What we’re following 12/18/09

Dec 18th, 2009 | By | Category: Food for Thought

New York Times: Monsanto to Allow Use of Seed After Patent
Monsanto, the world’s largest seed company and one of the major proponents of genetically modified crops, said in a letter to farm groups this week that it would allow farmers to grow its Roundup Ready soybeans even after a patent protecting the technology expired in 2014. This will apparently be the first expiration on a widely used bioengineered crop and it sets the stage for allowing farmers to use lower cost alternatives to Monsanto’s genetically modified soybeans. The company’s decision comes amid an antitrust investigation by the Justice Department in which critics say Monsanto required growers to buy an upgrade to its seed product.

African Arguments: Three Problems with the 60 Minutes Story on Congo Gold
This is a really interesting posting from the UC Berkeley doctoral student Dan Fahey, who writes that a recent 60 Minutes piece on conflict over gold in the Democratic Republic of Congo promoted false notions about the root causes of the conflict. He said high-profile media coverage, like that provided by a program like 60 Minutes, can play a powerful role in educating people about how consumer habits are connected to wars in other countries. But when the story poses misinformed questions, he said, it could lead to misguided policies to try to address the root causes of the war.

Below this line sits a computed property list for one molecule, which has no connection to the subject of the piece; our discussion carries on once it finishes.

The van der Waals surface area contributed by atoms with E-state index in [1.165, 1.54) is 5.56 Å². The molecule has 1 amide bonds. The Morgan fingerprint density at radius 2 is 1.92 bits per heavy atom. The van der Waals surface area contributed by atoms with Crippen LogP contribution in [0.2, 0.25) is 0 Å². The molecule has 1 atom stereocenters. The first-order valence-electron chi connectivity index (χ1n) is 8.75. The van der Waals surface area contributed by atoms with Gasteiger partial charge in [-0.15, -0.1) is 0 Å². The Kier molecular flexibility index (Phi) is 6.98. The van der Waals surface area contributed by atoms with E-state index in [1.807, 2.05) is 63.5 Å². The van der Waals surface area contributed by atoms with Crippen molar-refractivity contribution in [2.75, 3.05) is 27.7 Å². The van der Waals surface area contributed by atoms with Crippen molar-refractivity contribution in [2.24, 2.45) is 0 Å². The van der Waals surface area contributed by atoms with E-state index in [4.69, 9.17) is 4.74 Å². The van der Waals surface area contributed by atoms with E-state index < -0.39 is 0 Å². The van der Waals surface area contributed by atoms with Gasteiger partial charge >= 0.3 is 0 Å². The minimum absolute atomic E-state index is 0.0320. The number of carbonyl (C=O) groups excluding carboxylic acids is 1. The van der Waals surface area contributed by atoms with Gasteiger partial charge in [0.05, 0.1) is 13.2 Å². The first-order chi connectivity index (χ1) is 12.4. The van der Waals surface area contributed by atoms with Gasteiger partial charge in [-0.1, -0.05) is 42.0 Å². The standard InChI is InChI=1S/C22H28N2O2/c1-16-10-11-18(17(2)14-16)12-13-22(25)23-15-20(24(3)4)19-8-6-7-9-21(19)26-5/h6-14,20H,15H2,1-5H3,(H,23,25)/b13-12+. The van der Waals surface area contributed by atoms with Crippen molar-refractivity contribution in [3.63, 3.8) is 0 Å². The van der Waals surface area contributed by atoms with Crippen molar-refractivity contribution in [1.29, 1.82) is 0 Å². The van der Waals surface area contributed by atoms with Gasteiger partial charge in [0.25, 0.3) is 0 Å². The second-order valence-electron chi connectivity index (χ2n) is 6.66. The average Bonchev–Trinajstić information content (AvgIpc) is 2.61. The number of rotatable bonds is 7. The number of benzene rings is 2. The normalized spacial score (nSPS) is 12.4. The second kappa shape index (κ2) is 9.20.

Global Food for Thought: The Post-Copenhagen Agenda for Agricultural Science
The highly-anticipated global climate change conference in Copenhagen is wrapping up this week. In response to the conference, the Global Agricultural Development Initiative solicited commentary from leading agricultural experts analyzing Cop15’s proceedings. One analysis comes from Stanford professor David Lobell, who talks about how the climate talks are sparking a huge interest in mitigation (undoing carbon emissions) and adaptation (making due in a changed world) efforts. But he also warns that in order for those efforts to be fruitful more needs to be done to define the potential benefits and costs of investing in agriculture.

The Independent: Organic farming ‘could feed Africa’
A new study recently released by the United Nations suggested that organic farming practices are delivering sharp increases in yields, improvements in the soil and a boost in the income of Africa’s smallholder farmers who remain among the poorest in the world. The study found that organic practices outperformed traditional methods and chemically intensive farming. It also found that organic farming produces strong environmental benefits such as improved soil fertility, better retention of water and resistance to drought.

— ARP Staff

Tags: , , , , , , , ,

Comments are closed.